On this date 53 years ago, my all-time favorite Tiger, Lou Whitaker, was born.
Growing up in the 80s, I modeled my baseball career after his. I can recall showing up for the first day of Junior League ball (which I believe was roughly fourth grade?) and the coach asking me what position I wanted to play. Despite being one of the bigger kids on the team, I said second base, which is where I stayed until Junior High when the coaches there figured correctly that my future was a few steps to the left, and they handed me a first base mitt.
To this day, when I see a second baseman range behind the bag and make a twirling throw to first, I think of Whitaker. That play Robinson Cano made recently where he fired a strike to first while running towards left center? Whitaker did that kind of thing with regularity.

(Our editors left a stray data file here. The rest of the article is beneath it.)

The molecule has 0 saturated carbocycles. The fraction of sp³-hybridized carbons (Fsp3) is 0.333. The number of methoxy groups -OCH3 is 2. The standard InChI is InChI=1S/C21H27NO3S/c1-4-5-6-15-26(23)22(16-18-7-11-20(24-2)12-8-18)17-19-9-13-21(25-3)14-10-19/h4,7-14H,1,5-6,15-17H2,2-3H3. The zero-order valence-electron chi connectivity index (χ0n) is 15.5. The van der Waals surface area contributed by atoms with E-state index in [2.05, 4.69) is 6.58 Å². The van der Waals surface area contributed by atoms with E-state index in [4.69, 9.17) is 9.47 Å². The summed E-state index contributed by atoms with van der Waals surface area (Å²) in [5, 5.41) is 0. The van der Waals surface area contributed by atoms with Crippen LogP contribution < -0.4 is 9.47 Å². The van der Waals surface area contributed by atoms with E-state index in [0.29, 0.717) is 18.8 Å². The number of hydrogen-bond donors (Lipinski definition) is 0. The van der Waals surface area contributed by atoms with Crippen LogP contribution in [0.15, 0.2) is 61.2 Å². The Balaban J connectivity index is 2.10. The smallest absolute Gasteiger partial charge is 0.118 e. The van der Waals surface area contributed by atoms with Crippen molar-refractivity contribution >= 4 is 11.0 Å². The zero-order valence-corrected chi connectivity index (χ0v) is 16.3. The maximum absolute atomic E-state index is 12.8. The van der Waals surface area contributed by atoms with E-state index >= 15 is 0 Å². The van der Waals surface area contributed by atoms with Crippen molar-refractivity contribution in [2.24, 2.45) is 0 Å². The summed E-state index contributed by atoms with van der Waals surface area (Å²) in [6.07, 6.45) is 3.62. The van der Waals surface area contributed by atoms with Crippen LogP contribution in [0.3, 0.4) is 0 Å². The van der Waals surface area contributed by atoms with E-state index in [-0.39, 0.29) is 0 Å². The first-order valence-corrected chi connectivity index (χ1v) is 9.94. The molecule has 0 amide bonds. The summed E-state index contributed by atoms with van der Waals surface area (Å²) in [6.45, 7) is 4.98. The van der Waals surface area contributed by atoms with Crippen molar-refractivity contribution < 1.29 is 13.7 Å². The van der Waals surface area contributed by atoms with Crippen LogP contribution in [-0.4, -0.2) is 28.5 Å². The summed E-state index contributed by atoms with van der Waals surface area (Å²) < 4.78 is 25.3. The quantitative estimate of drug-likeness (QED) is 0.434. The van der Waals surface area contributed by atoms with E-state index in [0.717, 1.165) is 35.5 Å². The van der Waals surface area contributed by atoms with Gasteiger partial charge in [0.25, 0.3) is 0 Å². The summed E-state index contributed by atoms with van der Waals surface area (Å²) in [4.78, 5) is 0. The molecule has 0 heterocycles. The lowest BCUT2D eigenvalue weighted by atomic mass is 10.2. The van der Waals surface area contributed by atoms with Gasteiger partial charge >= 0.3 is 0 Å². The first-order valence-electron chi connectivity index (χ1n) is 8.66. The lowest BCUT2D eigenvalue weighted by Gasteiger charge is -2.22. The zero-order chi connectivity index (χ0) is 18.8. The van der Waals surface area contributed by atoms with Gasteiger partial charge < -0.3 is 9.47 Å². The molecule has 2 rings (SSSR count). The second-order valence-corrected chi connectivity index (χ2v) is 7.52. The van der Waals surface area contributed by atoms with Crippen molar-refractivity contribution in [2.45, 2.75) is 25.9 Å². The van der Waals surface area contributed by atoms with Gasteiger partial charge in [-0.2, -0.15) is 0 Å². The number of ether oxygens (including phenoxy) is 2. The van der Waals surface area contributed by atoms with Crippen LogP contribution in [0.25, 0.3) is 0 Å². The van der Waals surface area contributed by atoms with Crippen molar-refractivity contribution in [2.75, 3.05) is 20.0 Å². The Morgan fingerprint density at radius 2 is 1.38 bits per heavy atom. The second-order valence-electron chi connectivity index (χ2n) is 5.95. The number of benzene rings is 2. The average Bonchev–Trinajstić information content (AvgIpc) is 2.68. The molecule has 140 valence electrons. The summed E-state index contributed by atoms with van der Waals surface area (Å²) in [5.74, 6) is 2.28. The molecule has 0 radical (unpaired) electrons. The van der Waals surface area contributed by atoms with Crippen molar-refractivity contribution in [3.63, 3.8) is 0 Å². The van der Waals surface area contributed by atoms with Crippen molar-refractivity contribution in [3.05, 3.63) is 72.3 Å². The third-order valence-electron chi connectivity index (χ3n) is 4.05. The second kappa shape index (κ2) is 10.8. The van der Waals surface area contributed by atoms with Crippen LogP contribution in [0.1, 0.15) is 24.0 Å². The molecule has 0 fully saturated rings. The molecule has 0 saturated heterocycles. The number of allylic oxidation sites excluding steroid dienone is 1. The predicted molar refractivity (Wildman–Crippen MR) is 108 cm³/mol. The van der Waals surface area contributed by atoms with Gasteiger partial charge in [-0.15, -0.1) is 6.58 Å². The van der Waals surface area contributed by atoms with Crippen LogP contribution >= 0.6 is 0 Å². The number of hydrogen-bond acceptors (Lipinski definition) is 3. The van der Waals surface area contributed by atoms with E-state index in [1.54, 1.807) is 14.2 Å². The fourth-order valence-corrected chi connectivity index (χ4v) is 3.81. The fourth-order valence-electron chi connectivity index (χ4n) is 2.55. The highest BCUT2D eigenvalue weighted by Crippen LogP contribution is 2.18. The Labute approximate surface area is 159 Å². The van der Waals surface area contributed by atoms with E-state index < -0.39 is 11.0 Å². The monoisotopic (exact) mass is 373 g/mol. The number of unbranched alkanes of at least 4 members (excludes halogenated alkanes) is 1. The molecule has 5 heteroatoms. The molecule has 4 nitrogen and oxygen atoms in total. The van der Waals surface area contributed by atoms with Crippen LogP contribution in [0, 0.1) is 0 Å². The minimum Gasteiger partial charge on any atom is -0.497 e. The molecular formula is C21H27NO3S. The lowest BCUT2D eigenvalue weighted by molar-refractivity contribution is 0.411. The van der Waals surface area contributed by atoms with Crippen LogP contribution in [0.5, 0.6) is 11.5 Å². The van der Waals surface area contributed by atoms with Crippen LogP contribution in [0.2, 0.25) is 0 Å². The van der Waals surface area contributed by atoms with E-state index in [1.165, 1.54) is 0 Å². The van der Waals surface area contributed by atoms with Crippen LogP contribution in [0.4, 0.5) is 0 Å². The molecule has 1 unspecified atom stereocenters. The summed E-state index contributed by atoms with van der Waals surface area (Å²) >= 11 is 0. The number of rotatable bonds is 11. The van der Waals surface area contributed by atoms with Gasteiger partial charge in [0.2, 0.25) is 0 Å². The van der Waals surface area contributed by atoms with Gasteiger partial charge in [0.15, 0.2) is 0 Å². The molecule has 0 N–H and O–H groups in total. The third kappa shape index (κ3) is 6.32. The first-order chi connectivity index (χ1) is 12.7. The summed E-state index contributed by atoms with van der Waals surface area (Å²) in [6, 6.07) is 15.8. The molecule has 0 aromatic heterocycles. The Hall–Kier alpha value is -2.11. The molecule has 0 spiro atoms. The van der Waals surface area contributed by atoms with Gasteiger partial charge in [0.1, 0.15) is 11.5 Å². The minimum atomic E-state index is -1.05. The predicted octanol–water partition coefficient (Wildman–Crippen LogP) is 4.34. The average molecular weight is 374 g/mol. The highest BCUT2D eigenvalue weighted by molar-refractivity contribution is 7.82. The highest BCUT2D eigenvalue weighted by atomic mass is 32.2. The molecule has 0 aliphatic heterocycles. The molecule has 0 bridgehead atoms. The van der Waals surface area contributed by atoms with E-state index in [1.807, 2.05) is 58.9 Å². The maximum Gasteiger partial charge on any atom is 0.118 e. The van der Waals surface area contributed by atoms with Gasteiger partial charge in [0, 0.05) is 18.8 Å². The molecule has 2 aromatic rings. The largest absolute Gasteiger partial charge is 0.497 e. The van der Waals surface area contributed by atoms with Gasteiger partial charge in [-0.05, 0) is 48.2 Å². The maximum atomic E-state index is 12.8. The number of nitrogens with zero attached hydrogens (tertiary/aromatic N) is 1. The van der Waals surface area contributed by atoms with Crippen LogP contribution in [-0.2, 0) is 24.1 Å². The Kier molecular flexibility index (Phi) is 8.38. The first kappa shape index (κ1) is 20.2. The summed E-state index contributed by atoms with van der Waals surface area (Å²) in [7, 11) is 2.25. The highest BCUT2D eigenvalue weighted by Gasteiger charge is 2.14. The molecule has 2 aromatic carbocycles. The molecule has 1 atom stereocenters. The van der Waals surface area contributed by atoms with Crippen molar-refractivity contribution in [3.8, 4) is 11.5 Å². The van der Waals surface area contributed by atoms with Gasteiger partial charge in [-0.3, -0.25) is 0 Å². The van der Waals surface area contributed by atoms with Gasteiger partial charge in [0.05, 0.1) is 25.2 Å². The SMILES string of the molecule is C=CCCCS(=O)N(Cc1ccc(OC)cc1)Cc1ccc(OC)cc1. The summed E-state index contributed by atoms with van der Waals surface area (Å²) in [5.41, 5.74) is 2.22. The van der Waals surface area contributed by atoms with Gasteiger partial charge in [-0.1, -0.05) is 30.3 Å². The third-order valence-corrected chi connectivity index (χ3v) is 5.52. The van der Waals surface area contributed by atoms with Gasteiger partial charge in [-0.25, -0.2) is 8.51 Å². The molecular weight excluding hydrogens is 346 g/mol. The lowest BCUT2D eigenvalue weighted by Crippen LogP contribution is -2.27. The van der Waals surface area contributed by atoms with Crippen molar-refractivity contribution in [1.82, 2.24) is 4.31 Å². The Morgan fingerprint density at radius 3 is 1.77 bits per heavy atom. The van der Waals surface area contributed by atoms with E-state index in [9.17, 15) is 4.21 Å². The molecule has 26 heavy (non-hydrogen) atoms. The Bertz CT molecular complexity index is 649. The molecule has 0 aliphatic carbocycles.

He was a leadoff man with power, long before leadoff men were home run threats. If it weren’t for the Steroid Era, when suddenly players like Bret Boone were slamming 40-homers in a season, Whitaker’s numbers perhaps would not have been so overlooked.
Sweet Lou was perhaps the most under-appreciated second sacker in baseball history. His numbers rank among the best that have ever played the position.
Last year, I profiled Whitaker in our By the Numbers series. As I said at that time, I consider Whitaker’s dropping off the Hall of Fame ballot after just one year to be among the biggest slights in baseball history.
From BTN: Lou Whitaker
There are currently only 17 second basemen in the Hall of Fame, of those only nine had more hits than Whitaker. Only Rogers Hornsby, Ryne Sandberg, and Joe Morgan had more home runs, and Whitaker drove in more runs than all but 10 of them. Whitaker’s career .363 OBP would place him tenth in that group, and his 1386 runs scored would place him ninth.
It’s clear when looking at the numbers that Whitaker was not a fringe Hall of Famer, he should have been in long before now. Thanks to some eligibility rule changes, Whitaker’s Hall chances are not dead, he is eligible for enshrinement by the Veteran’s Committee in 2015.
Here’s hoping they have the gumption to overturn a wrong done to one of the all-time greats.
Happy Birthday, Sweet Lou.